The year 2020 isn’t over yet, but so far, it’s been unprecedented from a threat landscape point of view – including the impact of the global pandemic and social movements on the cybersecurity landscape. The threat researchers at FortiGuard Labs have taken a good hard look at what was happening over the first six months of 2020 from a cybersecurity perspective, and we’ve identified some key trends that the industry needs to be aware of.
Capitalizing on a global crisis
First, it will come as a shock to no one that cyber actors aren’t willing to let a crisis go to waste.
Cybercriminals across the spectrum, from opportunistic phishers to scheming nation-state actors, found many ways to exploit the global pandemic for their benefit, sometimes at enormous scale. Indicators of threat activity began to emerge almost immediately, mapping to the scope and ramifications of the pandemic. By comparing COVID-related web search trends and COVID-themed malicious URLs, we found that many of these malicious domains contained names such as "coronavirus," "vaccine," "chloroquine" and "remdesvir," and were created to harvest credentials or distribute malware and spam.
Threat researchers also spotted an expanding range of malicious activity spanning many weeks that involved the use of COVID-19-related lures. This included nation-state backed campaigns, phishing and business email compromise schemes, and ransomware attacks. Specifically, in addition to browser-based attacks, there was a sharp increase in malicious emails, with infected documents pretending to contain pandemic-related guidance seemingly sent from trusted sources, such as the World Health Organization and the CDC. These trends, showing up almost immediately, demonstrate how swiftly bad actors can move to take advantage of major developments that have broad social impact. The need for cyber-distancing in terms of cyber hygiene has never been greater, and remains critical even now.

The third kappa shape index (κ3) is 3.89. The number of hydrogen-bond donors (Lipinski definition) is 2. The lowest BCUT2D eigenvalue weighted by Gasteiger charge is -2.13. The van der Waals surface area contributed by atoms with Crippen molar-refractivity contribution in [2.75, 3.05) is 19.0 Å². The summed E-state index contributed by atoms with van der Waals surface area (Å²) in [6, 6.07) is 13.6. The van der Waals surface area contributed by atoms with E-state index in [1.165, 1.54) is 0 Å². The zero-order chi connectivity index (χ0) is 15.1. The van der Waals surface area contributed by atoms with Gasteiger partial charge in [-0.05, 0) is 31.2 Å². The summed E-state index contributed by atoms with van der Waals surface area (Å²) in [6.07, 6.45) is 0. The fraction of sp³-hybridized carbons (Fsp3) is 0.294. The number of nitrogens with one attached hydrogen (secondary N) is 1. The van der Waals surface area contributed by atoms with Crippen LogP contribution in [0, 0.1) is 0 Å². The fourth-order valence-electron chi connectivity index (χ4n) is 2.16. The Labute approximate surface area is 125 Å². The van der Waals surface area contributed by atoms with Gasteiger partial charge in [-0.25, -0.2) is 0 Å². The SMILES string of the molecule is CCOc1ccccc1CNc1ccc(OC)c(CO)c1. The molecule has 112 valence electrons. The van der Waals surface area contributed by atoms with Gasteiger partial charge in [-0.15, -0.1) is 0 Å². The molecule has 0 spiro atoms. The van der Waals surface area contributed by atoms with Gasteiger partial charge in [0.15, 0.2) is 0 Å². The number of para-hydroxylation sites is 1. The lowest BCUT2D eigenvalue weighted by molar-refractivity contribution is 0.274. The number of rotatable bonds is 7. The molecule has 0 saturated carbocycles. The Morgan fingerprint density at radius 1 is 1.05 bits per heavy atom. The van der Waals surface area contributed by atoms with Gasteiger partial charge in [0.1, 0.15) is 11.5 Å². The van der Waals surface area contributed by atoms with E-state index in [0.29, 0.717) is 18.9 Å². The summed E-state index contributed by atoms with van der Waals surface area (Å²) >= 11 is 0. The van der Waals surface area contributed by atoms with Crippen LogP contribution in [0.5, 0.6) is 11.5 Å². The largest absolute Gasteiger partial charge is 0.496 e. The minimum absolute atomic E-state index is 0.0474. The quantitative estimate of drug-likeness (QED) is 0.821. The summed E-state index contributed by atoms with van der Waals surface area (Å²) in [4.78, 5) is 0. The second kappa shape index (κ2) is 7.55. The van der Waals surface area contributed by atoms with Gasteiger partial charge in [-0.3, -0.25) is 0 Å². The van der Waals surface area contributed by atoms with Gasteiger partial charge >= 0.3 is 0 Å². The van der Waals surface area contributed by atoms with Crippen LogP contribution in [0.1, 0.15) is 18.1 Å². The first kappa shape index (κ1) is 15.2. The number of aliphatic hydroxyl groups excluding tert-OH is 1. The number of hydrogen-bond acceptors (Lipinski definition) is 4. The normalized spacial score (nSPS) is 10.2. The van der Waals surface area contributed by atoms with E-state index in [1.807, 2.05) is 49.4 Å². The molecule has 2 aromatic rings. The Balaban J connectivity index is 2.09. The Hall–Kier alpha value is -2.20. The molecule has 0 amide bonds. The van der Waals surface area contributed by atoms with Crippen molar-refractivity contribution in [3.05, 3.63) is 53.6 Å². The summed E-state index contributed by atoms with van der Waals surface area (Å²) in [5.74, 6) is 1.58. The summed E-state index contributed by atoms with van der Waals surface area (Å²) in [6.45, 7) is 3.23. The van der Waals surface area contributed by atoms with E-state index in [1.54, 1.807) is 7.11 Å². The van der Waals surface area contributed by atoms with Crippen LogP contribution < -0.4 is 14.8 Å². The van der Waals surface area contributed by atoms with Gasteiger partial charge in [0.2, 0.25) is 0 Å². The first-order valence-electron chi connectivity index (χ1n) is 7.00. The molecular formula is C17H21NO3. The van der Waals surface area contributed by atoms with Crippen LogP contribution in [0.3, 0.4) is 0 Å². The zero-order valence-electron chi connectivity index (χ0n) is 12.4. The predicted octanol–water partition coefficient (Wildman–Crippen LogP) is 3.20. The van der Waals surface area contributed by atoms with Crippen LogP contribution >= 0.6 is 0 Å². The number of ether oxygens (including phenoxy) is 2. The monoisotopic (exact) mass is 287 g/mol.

Attacking the home networks of remote workers
Cyber adversaries immediately recognized the massive shift from corporate to home networks due to remote work as an opportunity. In the first half of 2020, exploit attempts against several consumer-grade routers and IoT devices were at the top of the list for IPS detections, replacing
the usual corporate network gear. In addition, Mirai and Gh0st, from 2016 and 2014, respectively, dominated the most prevalent botnet detections, driven by an apparent growing interest by attackers to target older vulnerabilities in unprotected consumer IoT products living on poorly secured home networks. As a result, Mirai surged into first place among botnets by early May, with Gh0st close on its heels. This trend is the result of cybercriminals seeking to gain a foothold in enterprise networks via employees’ home networks.
The work-from-home mandate enabled attackers to target individuals in multiple ways, including malware used in a variety of phishing attacks that targeted end users through their browsers. For example, web-based malware used in phishing campaigns and other scams outranked the more traditional email delivery vector early this year.
There was also a sizeable drop in corporate web traffic, as expected, due to people surfing and working from home rather than the office or school. The combination of these two trends means web browsers, not just devices, have become prime targets for cybercriminals as part of the strategy to target remote workers.
Ransomware remains a continuing plague